Independent medical examinations and fair work cases

Employers have the implied right irrespective of an express right to do so in an employment contract to issue a lawful and reasonable direction for an employee to attend an independent medical examination if the are objectively reasonable grounds for an employer to do so. A failure to do so can constitute serious misconduct justifying dismissal.

Extract from

“Legal Principles

[57] It is a well-established at legal principle that an employer may give a lawful and reasonable direction, and an employee is obliged to obey the employer’s lawful and reasonable direction. 64

[58] In Blackadder v Ramsey 65 Madgwick J considered the issue of a requirement of an employer in New South Wales for a reinstated employee to undergo a medical examination before reporting for work. I have produced part of his honour’s findings below:

“[67] An employer has, as indicated above, strict obligations under the NSW legislation to ensure the safety and well-being of its employees. The importance of occupational health and safety is also reflected in the Act. Whilst an AW A, in general, prevails over conditions of employment specified in State laws to the extent of any inconsistency, provisions which relate to certain matters, such as occupational health and safety, operate subject to any relevant State law (see s l 70VR(2) of the Act).

[68] It is, in my opinion, essential for compliance with the above duties, that an employer be able, where necessary, to require an employee to furnish particulars and/or medical evidence affirming the employee’s continuing fitness to undertake duties. Likewise, an employer should, where there is a genuine indication of a need for it, also be able to require an employee, on reasonable terms, to attend a medical examination to confirm his or her fitness. This is likely to be particularly pertinent in dangerous work environments. Abattoirs entail obvious risks, among other things, of injuries from the repetitive use of knives at speed, and to the spinal column from the necessity to twist, bend and/ or lift.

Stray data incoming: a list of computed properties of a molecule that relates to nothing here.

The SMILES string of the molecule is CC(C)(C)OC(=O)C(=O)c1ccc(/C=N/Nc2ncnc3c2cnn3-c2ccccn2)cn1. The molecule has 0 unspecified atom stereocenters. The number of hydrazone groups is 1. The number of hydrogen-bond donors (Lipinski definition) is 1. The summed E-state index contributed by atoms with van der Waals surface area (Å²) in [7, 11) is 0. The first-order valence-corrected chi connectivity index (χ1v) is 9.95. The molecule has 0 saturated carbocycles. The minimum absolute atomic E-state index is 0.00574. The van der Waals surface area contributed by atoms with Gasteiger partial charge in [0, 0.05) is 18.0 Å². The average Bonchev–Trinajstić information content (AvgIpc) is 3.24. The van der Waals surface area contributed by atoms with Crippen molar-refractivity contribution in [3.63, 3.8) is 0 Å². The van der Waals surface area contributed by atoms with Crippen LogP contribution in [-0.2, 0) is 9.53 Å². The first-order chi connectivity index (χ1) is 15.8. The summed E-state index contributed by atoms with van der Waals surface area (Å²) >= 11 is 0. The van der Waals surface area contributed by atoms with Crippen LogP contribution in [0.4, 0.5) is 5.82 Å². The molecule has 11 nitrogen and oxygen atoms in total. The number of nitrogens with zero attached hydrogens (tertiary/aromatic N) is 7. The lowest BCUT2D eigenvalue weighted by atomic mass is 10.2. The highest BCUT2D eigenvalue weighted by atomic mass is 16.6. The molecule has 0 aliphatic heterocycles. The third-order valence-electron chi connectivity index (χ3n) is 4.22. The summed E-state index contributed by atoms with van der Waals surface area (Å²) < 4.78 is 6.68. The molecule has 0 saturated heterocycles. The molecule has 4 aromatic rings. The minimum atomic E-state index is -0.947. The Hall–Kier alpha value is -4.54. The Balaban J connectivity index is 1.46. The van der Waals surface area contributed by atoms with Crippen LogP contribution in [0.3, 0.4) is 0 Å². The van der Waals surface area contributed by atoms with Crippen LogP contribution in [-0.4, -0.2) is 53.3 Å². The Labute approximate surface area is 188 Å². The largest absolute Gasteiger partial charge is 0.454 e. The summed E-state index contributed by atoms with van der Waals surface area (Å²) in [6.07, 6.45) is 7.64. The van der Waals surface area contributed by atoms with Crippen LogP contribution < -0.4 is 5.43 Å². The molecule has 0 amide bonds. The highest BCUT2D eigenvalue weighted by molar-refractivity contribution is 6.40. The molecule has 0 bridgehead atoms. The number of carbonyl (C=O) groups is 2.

[69] The question whether it is reasonable for an employer to request an employee to attend a medical examination will always be a question of fact as will the question of what are reasonable terms for the undertaking of the medical examination. The matters will generally require a sensitive approach including, as far as possible, respect for privacy. Nevertheless, I assume that there now should be implied by law into contracts of employment terms such as those set out in the first two sentences of the preceding paragraph, on the basis that such terms pass the test of “necessity” accepted by McHugh and Gummow JJ in Byrne v Australian Airlines Ltd (1995) 185 CLR 410 at 450.” 66

[59] For a dismissal to be unfair, the Commission must be satisfied that it was harsh, unjust or unreasonable. In considering whether it is so satisfied, the Commission must take into account the matters specified in section 387. I will address each of these matters in turn below.

Section 387(a) – Valid reason

[60] The Act directs consideration of whether there was a valid reason for the dismissal related to the person’s capacity or conduct. A valid reason is one that is “sound, defensible or well-founded” and not “capricious, fanciful, spiteful or prejudiced.” 67

[61] The Commission will not stand in the shoes of the employer and determine what the Commission would do if it was in the position of the employer. 68 The question the Commission must address is whether there was a valid reason for the dismissal related to the employee’s capacity or conduct (including its effect on the safety and welfare of other employees).69 A failure to follow an employer’s lawful and reasonable direction can constitute a valid reason for dismissal.70

……………………………………Consideration

[67] In the recent decision in Roman v Mercy Hospitals Victoria Ltd (Roman) 77, Deputy President Colman discussed the concept of lawful and reasonable directions as follows:

“Implied into the contract of employment is an obligation of an employee to obey the employer’s lawful and reasonable directions (Bayley v Osborne (1984) 4 FCR 141 at 145). The requirement that the direction be lawful has two dimensions. One is that the employer cannot demand that an employee act unlawfully. The other is that the direction must be within the scope of the contract of employment (see R v Darling Island Stevedoring & Lighterage Co Ltd; Ex parte Halliday and Sullivan (1938) 60 CLR 601 at 621-2 per, Dixon J). The latter reflects the ‘general rule … that a contract by which a person is employed in a specific character is to be construed as obliging him to render, not indeed all service that may be thought reasonable to render, but such service only as properly appertains to that character’ (see Commissioner for Government Transport v Royall (1966) 116 CLR 314 at 322, per Kitto J).” 78